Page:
Four dimensions of health fitness
The health fitness term covers the connection between physical fitness, physical exercise and health as a comprehensive starting point that takes into account the health and functional capacity of everyday life. The material on the page utilises the information provided by the UKK Institute and Current Care recommendations for physical activity.
Endurance fitness is the foundation of health fitness. For example, walking, running, swimming and various ball games are forms of endurance exercise. However, endurance can also be developed through everyday exercise, such as walking or cycling to work, or by opting for stairs instead of lifts. During endurance exercise, breathing becomes more frequent, the heart rate increases, and the blood flow and blood pressure of the muscles increase.
The sustainability indicator is the maximum oxygen uptake capacity VO2max, which describes the respiratory and circulatory system’s ability to transport oxygen and the muscles’ ability to use it for energy production in the maximum performance. Sustainability is often also important in terms of ability to work, especially in physically demanding jobs. Regular physical activity can prevent many illnesses and problems that threaten and weaken the functional capacity and the ability to work.
Muscle strength and endurance, strength and flexibility of the skeletal system are included in the fitness of the musculoskeletal system. Muscle strength is an important factor in the health and general functional capacity of various joints, and muscle strength and endurance play an important role, especially in physically demanding work. Physical activities that develop muscle strength and endurance include gym exercise, gymnastics and skiing. Shovelling snow, strenuous gardening and thorough house cleaning also develop muscle strength and muscle resistance.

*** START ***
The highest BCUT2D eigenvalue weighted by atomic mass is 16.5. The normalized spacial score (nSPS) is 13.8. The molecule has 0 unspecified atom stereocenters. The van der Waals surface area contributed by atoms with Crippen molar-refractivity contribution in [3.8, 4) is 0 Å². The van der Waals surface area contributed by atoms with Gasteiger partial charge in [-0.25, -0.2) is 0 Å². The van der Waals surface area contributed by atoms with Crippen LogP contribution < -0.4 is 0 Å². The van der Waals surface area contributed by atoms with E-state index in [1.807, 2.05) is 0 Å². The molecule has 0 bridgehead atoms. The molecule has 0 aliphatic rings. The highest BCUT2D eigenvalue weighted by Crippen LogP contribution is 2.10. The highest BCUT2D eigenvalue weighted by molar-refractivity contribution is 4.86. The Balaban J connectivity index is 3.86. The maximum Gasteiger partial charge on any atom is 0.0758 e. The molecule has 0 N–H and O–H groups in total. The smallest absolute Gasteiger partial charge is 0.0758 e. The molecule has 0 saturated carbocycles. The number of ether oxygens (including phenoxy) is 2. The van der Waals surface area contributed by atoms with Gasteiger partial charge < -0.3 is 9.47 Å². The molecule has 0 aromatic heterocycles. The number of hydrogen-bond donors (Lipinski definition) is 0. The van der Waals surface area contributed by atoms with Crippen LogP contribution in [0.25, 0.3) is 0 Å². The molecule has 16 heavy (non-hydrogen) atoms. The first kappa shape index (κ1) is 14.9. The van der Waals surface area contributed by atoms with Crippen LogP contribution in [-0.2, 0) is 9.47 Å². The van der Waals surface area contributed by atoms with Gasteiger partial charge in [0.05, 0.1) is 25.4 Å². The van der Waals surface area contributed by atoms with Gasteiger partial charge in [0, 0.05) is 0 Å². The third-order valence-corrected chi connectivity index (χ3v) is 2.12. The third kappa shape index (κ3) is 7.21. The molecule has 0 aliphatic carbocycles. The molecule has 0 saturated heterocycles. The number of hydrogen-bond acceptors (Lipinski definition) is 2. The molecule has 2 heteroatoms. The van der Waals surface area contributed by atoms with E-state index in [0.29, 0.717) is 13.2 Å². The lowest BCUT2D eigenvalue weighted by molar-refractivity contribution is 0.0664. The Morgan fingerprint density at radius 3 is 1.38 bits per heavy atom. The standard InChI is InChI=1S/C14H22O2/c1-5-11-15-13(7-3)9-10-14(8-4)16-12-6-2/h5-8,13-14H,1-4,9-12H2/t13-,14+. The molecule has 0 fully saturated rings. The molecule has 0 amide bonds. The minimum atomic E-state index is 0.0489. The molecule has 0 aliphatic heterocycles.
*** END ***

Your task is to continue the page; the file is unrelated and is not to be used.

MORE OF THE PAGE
Together with muscular strength and endurance, strong bones form part of the good foundation of the musculoskeletal system. Exercise can be used to strain and thus strengthen bones in order to prevent the deterioration of bones as they age. Various forms of physical activity, strength training and running that include jumps and changes of direction, as well as a brisk walk, put strain on the bones and strengthen them.
In addition to physical activity, it is also important to conduct mobility training, which reduces muscle stiffness and increases flexibility. Mobility training can be included, for example, in warm-up exercises. When regularly carried out, mobility training and stretching improve joint mobility and the stretching of muscles and other tissues. Broomstick exercises, home gymnastics, yoga and dance are examples of forms of physical activity that increase mobility.
Motive fitness includes balance, agility, coordination and position and movement control. Motive fitness skills are often learned during childhood through versatile exercise and physical activity, but balance and body control can and should be practised throughout life. For example, back problems can be caused by poor motive fitness. There are many sports that develop motive fitness. These include ball and bat games, yoga and Pilates, skiing, skating and roller skating, off-road walking and golf.
The body consists of various ingredients, and the composition of the body indicates their distribution in relation to each other. When measuring body composition, the aim is usually to assess the body’s muscle mass, fat mass and bones. The body mass is typically further divided into fat mass and non-fat mass. The fat mass of a woman with normal weight is about 25% and that of a man with normal weight about 15%.
Excessive fat mass can have a negative effect on health, as it increases the risk of many diseases, for example. However, physical fitness also plays a major role in the magnitude of the risk. Exercise helps preserve bone and muscle mass and improves body composition by reducing and preventing excessive fatty tissue formation.
UKK Institute materials
Heiskanen, J., Kärkkäinen, O-P., Hakonen, H., Lindholm, H., Eklund, J., Tammelin, T. and Havas, E. Suomalaisen työikäisen kestävyyskunto (Health fitness of Finnish working-age population). 2011. Current status and forecasts. Publications on physical activity and public health 247.
Current care recommendation Physical activity. 2016.